Books and Movies Reviews

Expression and Perception in Huckleberry Finn

Taking advantage of the immense popularity of an earlier novel,
“The Adventures of Tom Sawyer (1876),” Mark Twain began working on its
sequel, “The Adventures of Huckleberry Finn (1884).” The second work
focused less on adventure and more on the slavery problem that then raged
in the South, but put the work aside when it did not blend with the
optimism of the Gilded Age that followed the Civil War. This optimism,
however, began falling apart in the 1880s when the political program of
reconstruction – whereby the defeated South would be reintegrated into the
Union as a slavery-free region- collapsed because of the severe impositions
of the North that embittered the South. Many Southern politicians tried to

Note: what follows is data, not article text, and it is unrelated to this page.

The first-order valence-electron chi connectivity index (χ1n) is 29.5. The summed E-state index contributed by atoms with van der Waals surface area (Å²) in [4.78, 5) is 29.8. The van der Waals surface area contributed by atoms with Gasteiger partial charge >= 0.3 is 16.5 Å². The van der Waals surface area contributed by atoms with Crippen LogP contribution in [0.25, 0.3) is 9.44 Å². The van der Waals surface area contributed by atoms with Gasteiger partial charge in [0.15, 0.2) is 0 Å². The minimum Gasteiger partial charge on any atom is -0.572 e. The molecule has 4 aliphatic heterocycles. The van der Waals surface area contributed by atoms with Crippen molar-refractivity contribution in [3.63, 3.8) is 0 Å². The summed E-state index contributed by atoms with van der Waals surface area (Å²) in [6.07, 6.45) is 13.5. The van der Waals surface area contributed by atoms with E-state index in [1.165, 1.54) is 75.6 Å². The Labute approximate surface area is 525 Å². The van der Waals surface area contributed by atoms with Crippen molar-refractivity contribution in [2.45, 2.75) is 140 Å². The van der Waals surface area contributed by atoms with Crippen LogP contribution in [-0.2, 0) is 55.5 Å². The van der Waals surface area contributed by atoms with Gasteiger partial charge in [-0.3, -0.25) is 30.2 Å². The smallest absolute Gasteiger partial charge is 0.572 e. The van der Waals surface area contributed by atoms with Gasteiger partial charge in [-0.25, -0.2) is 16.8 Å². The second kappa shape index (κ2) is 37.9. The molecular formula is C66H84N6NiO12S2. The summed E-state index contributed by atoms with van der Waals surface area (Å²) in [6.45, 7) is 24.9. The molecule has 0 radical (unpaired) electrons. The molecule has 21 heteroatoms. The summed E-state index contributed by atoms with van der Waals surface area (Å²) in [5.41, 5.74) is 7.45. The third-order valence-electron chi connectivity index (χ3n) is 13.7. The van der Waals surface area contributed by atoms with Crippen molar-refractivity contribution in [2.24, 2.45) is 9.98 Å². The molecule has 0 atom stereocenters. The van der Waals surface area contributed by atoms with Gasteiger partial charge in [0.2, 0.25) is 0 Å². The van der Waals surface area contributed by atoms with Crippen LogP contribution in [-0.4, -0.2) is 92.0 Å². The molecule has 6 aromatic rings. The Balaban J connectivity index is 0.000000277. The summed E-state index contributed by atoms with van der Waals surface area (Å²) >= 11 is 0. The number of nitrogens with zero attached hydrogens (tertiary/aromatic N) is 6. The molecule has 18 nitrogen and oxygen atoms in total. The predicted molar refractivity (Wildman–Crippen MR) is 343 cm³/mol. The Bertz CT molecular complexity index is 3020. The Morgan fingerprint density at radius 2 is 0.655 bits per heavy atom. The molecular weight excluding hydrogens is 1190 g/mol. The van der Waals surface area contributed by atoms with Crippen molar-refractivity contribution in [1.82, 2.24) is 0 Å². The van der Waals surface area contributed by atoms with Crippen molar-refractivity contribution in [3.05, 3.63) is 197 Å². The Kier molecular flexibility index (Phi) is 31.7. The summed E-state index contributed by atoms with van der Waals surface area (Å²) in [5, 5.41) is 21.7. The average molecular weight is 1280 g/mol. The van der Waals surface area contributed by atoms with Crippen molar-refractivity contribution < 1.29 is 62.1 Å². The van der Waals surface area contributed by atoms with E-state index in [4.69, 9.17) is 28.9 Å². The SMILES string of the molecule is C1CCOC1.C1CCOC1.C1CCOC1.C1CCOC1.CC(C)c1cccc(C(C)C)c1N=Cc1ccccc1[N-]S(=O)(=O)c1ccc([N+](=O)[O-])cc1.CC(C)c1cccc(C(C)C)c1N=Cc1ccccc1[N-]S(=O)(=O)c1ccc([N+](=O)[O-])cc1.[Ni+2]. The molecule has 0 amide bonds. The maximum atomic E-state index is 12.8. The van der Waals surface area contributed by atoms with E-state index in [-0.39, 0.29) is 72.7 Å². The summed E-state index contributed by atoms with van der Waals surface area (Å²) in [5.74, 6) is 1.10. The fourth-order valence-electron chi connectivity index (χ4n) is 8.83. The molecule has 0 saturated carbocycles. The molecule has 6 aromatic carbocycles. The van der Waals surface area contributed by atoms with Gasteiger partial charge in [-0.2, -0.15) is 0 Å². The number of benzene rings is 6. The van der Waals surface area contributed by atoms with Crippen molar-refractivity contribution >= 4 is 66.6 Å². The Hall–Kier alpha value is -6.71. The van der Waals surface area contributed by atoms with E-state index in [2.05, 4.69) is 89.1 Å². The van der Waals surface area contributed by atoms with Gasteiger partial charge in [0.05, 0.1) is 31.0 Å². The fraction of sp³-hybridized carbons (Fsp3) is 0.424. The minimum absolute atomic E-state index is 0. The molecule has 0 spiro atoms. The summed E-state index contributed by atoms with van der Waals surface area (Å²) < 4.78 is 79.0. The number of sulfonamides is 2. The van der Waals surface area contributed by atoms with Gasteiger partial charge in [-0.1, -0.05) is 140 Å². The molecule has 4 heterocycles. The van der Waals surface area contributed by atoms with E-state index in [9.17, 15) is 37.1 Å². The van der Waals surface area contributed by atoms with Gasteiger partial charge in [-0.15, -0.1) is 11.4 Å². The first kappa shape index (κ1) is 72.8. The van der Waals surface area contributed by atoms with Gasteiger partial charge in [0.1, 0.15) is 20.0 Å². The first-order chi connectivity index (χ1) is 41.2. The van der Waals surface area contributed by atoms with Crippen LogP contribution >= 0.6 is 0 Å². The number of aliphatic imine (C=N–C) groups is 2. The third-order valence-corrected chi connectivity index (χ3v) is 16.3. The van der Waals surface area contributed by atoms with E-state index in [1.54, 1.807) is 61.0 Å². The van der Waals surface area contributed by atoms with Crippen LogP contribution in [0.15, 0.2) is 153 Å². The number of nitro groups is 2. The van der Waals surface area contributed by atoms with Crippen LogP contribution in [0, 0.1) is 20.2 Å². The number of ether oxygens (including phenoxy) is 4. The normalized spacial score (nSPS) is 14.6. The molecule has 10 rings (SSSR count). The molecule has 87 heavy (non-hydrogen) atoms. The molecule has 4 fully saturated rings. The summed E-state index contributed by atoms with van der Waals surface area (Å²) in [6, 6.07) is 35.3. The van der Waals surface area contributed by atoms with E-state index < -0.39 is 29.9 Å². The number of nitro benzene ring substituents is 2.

maintain power by controlling and oppressing black men and women whom the
“The Adventures of Huckleberry Finn” became even more famous than
Twain’s earlier novel and enshrined him as one of America’s preeminent
writers. At the same time, it was the object of huge controversy because of
its treatment of the slavery issue and his expression of rage over the
injustices of his time. The novel was banned by the trustees of the Concord
Massachusetts public library (March 18, 1885), while others criticized it
as vulgar and racist, particularly for its use of the word “nigger.” The
public library committee refused to include the novel in its shelves,
because it found the work not fit for “respectable people.”
The Boston Daily Globe (April 2, 1885) pictured Twain as a writer
“â€of grotesque sketches that were coarse and strong and humorous.” It
deplored that he made a reputation and a fortune out of humor, and out of
this, he became Ҡa walking sign, a
literary sandwich, placarded all over with advertisements of his wares.” It
noted how Twain had abused the public’s acceptance of the fun he offered
them by now asking the world to help him with h…